In the photo above, the arrow is pointing at the low wall in right center field. Granted, this section was a loooooong way from home plate, and the wall was probably a bit too high for fans to reach over and pick up baseballs off the warning track, but there were probably some ground-rule doubles that reached the first few rows. Also, in the photo above, do you see the rolled up tarp down the right field foul line? That was another corner spot. And if you look at the front row just to the right of the tarp, it seems that the railing was pretty low. The fans sitting there probably would’ve been able to reach over and scoop up foul grounders during the game. That was probably the best opportunity of all.
Speaking of wall height, look how ridiculous it was in left field:
One of the most famous home runs of all time landed in the lower deck down the left field line. I’m talking about The Shot Heard ‘Round the World — Bobby Thomson’s blast off Ralph Branca in 1951, which sent the Giants to the World Series.
The next photo is going to show you how unlikely it was for that ball (or any ball) to land in the lower deck. Ready? It shows the upper deck overhanging the field (as seen from foul territory in the left field corner):
The upper deck would’ve been good for home runs, but only near the foul poles.
In the photo above, do you see the chains in the foreground? Those, unfortunately, were not limited to the outfield sections. See here:
Those chains would’ve made it nearly impossible to run for balls.
In the photo above, I have once again drawn two red dots. If you look closely, you can see a dark line that connects them. This is further proof of the existence of a cross-aisle.
Last photo:
The two arrows pointing up show the protective screen, which completely covered the seats behind the plate. (Not good.) But on a positive note, there was a tunnel in the second deck, positioned just to the side of the screen. Although it doesn’t appear that there was much room to run in the second deck, that tunnel probably saw some action when lefties were at bat.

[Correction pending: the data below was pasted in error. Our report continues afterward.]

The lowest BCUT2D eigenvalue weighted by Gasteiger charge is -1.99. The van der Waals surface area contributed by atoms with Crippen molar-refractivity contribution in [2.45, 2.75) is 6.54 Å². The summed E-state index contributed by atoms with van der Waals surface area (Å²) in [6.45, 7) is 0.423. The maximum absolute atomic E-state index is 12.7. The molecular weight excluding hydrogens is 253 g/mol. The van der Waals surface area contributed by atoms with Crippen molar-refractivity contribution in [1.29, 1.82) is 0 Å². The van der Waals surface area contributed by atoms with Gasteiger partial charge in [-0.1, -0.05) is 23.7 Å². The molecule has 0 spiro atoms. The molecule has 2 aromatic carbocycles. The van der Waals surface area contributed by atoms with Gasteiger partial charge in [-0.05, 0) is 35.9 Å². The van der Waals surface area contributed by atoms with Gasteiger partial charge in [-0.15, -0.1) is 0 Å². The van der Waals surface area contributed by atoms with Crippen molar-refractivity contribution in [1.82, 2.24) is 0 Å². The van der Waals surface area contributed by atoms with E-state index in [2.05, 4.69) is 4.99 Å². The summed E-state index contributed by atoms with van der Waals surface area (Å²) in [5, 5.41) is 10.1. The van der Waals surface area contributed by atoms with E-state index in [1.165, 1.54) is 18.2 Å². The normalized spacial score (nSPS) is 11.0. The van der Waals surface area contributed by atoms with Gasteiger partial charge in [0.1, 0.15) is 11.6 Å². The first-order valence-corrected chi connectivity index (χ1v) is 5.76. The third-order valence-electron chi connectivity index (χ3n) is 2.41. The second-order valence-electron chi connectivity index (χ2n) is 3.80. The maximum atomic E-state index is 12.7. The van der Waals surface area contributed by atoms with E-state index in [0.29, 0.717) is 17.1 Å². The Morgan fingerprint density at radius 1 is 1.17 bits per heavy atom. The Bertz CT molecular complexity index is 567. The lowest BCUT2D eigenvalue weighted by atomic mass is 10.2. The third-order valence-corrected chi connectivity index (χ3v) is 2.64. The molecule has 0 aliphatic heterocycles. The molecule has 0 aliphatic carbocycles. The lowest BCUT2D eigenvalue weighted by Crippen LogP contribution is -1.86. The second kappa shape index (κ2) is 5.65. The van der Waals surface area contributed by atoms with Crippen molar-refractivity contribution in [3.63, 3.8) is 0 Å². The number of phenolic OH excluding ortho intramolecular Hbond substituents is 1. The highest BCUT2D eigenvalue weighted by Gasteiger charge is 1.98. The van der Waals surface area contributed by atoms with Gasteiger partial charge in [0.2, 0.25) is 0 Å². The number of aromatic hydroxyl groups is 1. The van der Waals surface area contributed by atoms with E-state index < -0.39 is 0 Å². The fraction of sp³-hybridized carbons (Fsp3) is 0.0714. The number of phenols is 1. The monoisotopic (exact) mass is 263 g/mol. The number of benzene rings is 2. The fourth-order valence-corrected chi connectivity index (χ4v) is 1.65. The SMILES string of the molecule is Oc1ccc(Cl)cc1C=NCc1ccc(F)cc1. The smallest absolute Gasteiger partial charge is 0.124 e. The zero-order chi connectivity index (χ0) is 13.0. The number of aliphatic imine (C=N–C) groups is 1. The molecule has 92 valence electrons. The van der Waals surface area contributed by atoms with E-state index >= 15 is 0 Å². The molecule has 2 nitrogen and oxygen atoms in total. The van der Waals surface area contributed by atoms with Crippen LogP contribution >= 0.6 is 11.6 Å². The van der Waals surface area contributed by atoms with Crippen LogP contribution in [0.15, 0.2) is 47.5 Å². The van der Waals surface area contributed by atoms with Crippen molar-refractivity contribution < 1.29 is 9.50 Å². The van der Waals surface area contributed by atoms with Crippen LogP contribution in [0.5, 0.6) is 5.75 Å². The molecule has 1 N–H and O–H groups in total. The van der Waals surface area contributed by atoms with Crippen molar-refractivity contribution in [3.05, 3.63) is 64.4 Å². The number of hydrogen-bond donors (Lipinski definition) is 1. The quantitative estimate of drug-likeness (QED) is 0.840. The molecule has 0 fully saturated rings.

Did foul balls ever fly completely over the grandstand and land outside the stadium? I have no idea, but it sure seems possible. There’s a chance that some home runs (if hit very far directly down the lines) cleared the roof as well.
Anyway, there you have it.
Snagging baseballs at the Polo Grounds.
Not easy, but not impossible.

George H. W. Bush update

Three weeks ago, I contacted George H. W. Bush’s personal aide to get more information about a foul ball that the former president once snagged at Yankee Stadium.

I just received the following reply:


Mr. Hample –

Thank you for your patience in awaiting a reply to your request.

Unfortunately, at age 85, President Bush simply does not have the recall of such events that he used to have. I hate to be the bearer of disappointing news, but President Bush will not be able to provide anything for your project. He is of course a big baseball fan and if you are looking for further information on his thoughts on baseball in general I would suggest contacting the Presidential Library in College Station, TX.

Best of luck with the project,

[name deleted for privacy]
Aide to President Bush



I’d been hoping to get all the details about Bush’s snag and write up a whole story about it for the “celebrity ballhawks” section of my book, but instead, it’ll only get a brief mention.